Studies show that only 35% of people eligible for statins use them. How do you know if you should be on them?

About 86 million adults in the United States have high cholesterol, a condition that increases the risk of heart disease and stroke. Despite these high numbers, only 35% of American adults who could benefit from cholesterol-lowering medication actually take it.

While many medications can help, a common class of cholesterol-lowering medications are statins. However, if you’re not sure exactly how they work, when to go on them and what the potential side effects are that you should be concerned about then you’re not alone. So what’s the deal with statins and how safe are they? Cardiologists break it down.

How do statins actually work?

The main function of statins is to lower your cholesterol. Dr. Blair Suter, a cardiologist at The Ohio State University Wexner Medical Center, tells Yahoo Life that statins work to block the pathways that make cholesterol in the liver.

Your liver responds to statins by more easily seizing cholesterol particles in the blood, says Dr. Yu-Ming Ni, a cardiologist and lipidologist at Memorial Care Heart & Vascular Institute at Orange Coast Medical Center in Fountain Valley, California, which lowers your There is less cholesterol in the blood. , tells Yahoo Life. (High levels of cholesterol in the blood can damage your arteries, increasing your risk of heart attack or stroke, he explains.)

The more cholesterol you have in your blood, the faster it gets incorporated into plaque along the walls of blood vessels, Dr. Alexander C. Fanaroff, assistant professor of medicine in the department of cardiovascular medicine at the University of Pennsylvania, tells Yahoo Life. He says if plaques become too large, they can block blood flow to the heart or brain, leading to a heart attack or stroke. Therefore, lowering cholesterol with statins may help reduce the risk of heart attack or stroke.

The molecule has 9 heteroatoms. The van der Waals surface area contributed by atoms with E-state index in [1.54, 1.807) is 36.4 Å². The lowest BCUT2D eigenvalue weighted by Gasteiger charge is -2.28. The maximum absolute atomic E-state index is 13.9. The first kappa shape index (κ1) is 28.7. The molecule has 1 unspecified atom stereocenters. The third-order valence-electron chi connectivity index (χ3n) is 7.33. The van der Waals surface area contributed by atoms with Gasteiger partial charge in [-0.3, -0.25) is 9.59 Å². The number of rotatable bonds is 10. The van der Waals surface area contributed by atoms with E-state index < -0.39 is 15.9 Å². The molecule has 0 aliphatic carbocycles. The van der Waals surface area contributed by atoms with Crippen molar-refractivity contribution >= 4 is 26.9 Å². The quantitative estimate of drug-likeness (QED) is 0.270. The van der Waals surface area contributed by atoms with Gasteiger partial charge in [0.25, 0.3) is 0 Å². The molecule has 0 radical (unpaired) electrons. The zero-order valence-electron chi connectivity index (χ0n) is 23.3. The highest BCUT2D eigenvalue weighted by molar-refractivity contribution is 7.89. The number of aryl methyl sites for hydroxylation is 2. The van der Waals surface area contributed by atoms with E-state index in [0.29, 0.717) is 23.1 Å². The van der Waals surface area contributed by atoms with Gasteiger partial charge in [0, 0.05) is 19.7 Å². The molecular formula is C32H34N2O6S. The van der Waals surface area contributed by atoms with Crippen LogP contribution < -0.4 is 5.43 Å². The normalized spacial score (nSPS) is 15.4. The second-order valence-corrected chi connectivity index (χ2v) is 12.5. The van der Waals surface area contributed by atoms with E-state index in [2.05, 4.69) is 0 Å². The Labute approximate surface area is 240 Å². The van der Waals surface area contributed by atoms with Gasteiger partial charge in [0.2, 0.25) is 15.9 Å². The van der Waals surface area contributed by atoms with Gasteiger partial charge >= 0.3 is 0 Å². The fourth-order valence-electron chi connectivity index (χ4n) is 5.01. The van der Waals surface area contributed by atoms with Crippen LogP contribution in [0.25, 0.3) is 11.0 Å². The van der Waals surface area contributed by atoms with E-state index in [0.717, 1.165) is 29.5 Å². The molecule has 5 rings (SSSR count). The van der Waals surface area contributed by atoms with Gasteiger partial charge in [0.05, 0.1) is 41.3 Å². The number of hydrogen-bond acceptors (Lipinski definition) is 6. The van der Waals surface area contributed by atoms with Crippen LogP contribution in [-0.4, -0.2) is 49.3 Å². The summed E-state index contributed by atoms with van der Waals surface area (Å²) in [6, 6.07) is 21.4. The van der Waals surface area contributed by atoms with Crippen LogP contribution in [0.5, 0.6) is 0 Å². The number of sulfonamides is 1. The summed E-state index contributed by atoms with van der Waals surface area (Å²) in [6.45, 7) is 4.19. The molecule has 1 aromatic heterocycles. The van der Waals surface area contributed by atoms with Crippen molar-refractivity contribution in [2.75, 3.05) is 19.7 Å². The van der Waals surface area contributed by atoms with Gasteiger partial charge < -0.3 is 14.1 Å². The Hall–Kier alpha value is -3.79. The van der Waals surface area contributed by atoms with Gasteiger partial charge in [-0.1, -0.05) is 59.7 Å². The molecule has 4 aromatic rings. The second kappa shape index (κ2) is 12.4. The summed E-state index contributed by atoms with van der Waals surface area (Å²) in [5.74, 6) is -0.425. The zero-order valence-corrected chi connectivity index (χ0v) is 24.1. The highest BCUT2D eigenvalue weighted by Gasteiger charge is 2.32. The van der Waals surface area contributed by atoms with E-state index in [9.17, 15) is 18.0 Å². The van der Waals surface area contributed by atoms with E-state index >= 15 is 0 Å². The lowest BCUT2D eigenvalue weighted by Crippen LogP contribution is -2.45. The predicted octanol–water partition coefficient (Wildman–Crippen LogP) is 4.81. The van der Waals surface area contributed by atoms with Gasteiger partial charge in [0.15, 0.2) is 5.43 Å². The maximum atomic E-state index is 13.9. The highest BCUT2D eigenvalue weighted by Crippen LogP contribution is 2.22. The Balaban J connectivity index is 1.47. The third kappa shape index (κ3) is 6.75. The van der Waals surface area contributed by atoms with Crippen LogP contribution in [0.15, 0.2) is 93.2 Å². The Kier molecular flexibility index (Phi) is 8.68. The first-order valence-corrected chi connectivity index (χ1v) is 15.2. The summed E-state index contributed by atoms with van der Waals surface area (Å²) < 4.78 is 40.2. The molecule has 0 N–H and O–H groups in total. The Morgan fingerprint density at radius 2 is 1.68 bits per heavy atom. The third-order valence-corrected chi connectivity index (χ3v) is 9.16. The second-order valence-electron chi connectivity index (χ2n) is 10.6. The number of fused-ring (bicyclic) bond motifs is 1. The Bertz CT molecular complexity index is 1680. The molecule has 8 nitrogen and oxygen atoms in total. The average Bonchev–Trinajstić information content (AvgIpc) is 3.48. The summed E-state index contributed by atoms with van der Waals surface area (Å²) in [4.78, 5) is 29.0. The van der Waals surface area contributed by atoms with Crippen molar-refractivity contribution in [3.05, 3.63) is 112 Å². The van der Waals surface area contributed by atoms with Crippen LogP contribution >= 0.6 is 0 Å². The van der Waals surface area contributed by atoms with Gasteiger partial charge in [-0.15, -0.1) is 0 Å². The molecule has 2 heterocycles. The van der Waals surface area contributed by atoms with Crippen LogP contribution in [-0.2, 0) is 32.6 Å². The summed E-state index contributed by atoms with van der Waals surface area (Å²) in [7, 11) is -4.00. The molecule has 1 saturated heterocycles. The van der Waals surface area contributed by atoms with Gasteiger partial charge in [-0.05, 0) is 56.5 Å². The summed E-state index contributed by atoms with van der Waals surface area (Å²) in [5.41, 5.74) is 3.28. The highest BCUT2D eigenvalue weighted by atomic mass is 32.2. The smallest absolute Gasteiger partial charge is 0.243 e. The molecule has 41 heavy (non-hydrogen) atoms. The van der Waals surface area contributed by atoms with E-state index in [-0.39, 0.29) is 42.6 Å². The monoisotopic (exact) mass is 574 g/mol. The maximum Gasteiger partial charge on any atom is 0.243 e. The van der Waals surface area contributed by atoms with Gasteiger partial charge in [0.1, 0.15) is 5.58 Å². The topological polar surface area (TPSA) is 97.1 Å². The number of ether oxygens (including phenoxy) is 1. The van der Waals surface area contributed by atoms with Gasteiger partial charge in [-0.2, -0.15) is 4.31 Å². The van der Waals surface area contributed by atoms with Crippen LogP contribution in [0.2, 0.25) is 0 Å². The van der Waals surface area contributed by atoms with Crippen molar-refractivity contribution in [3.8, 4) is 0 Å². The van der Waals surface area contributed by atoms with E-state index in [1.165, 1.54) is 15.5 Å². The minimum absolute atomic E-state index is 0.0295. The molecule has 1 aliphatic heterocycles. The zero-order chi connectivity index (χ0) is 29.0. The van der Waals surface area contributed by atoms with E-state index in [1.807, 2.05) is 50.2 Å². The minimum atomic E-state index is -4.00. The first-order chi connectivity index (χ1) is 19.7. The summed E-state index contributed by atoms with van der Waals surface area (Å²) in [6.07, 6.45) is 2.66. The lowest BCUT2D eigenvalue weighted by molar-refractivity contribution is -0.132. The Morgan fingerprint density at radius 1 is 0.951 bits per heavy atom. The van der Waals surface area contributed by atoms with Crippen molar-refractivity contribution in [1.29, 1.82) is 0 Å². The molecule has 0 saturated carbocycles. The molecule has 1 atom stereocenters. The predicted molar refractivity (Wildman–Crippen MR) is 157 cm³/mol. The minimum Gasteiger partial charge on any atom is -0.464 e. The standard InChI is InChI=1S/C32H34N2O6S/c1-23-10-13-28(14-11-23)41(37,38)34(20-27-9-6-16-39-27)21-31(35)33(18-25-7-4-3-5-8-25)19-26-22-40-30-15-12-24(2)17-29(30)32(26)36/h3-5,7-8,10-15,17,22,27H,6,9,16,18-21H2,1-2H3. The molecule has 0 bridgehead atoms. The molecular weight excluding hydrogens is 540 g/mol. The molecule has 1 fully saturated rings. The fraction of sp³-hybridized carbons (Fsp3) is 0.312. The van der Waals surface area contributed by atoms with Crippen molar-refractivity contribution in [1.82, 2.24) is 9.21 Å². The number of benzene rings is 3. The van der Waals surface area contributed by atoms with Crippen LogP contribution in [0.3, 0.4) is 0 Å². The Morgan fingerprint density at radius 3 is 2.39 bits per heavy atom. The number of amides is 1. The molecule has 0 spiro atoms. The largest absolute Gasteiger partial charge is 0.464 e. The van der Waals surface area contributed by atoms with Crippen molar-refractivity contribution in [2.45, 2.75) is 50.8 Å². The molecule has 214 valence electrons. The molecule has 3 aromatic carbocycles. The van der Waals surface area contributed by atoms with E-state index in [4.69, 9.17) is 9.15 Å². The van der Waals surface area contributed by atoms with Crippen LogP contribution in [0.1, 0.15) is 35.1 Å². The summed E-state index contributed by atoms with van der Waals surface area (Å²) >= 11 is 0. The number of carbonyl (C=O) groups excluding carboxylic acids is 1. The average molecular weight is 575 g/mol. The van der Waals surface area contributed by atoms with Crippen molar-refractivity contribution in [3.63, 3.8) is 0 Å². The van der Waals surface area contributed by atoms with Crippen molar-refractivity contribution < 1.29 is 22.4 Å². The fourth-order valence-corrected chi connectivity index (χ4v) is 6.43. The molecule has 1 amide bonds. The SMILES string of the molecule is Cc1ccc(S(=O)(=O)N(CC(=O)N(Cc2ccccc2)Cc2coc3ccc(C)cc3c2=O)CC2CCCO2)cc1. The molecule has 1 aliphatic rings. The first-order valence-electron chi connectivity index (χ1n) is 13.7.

Some data also suggests that statins reduce inflammation, Nee says, noting that it may also help reduce the risk of heart attack or stroke.

Who needs statins?

The US Preventive Services Task Force (USPSTF), the American College of Cardiology (ACC), and the American Heart Association (AHA) say that people in the following groups may benefit from statins:

  • People with one or more heart disease risk factors have an increased risk of heart attack over 10 years. This includes people who have diabetes, high cholesterol or high blood pressure, as well as people who smoke.

  • People who have heart related diseases. These are patients with heart disease associated with hardened arteries, who have had a heart attack or stroke due to a blockage in a blood vessel, mini-stroke, peripheral artery disease or surgery to open or replace the coronary arteries.

  • People with high LDL (Bad) Cholesterol. This includes adults with LDL cholesterol levels of 190 mg/dL or higher.

  • Adults suffering from both diabetes and high cholesterol. This includes adults aged 40 to 75 who have diabetes and LDL cholesterol levels between 70 and 189 mg/dL.

Faneroff says statins reduce the risk of heart attack, stroke or cardiovascular death by about 30%. This means that if a person is not taking a statin the 10-year risk is 7.5% and the drug will reduce that risk to about 5%. If a person’s risk is high, such as 25%, statins reduce that risk to about 17%, Fanaroff explains.

Are statins safe?

While doctors agree that statins are safe and most people tolerate them well, some patients are afraid to take them. Suter says people may be concerned about starting a statin because of potential side effects related to liver, muscle and cognitive impairment.

These often stem from a 2012 warning from the Food and Drug Administration that people using statins have reported dealing with a number of health problems, including:

  • Short-term memory loss and confusion that go away when people stop using the drug

  • increased blood sugar levels

  • In rare cases, serious liver problems

But, again, the data has been mixed. Suter says the research regarding all of these side effects has been contradictory and controversial. A 2021 study published in the Journal of the American College of Cardiology analyzed data on statin use in 18,446 people age 65 and older. Researchers found that people who took statins were more likely to develop dementia during the five-year study period than those who did not use the drugs. There was also no difference in memory, language and executive function.